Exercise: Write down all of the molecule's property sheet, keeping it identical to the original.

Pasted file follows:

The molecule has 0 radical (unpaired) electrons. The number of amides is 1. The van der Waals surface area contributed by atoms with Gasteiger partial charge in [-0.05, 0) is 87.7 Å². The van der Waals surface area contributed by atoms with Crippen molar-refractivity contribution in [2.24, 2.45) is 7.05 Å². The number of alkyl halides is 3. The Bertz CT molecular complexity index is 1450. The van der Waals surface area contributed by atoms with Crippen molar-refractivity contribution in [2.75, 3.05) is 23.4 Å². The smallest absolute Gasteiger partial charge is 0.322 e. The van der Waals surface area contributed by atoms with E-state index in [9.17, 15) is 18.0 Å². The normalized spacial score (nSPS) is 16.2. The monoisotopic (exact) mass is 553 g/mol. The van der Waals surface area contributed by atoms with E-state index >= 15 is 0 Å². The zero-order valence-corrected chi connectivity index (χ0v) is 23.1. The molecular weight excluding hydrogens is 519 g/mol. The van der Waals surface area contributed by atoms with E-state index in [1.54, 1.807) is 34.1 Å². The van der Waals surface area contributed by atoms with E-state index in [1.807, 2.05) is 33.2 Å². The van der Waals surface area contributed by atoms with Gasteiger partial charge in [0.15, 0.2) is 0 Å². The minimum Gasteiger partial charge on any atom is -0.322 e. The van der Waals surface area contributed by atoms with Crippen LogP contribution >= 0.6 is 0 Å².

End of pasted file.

The molecule has 0 radical (unpaired) electrons. The number of amides is 1. The van der Waals surface area contributed by atoms with Gasteiger partial charge in [-0.05, 0) is 87.7 Å². The van der Waals surface area contributed by atoms with Crippen molar-refractivity contribution in [2.24, 2.45) is 7.05 Å². The number of alkyl halides is 3. The Bertz CT molecular complexity index is 1450. The van der Waals surface area contributed by atoms with Crippen molar-refractivity contribution in [2.75, 3.05) is 23.4 Å². The smallest absolute Gasteiger partial charge is 0.322 e. The van der Waals surface area contributed by atoms with E-state index in [9.17, 15) is 18.0 Å². The normalized spacial score (nSPS) is 16.2. The monoisotopic (exact) mass is 553 g/mol. The van der Waals surface area contributed by atoms with E-state index >= 15 is 0 Å². The zero-order valence-corrected chi connectivity index (χ0v) is 23.1. The molecular weight excluding hydrogens is 519 g/mol. The van der Waals surface area contributed by atoms with E-state index in [1.54, 1.807) is 34.1 Å². The van der Waals surface area contributed by atoms with E-state index in [1.807, 2.05) is 33.2 Å². The van der Waals surface area contributed by atoms with Gasteiger partial charge in [0.15, 0.2) is 0 Å². The minimum Gasteiger partial charge on any atom is -0.322 e. The van der Waals surface area contributed by atoms with Crippen LogP contribution >= 0.6 is 0 Å².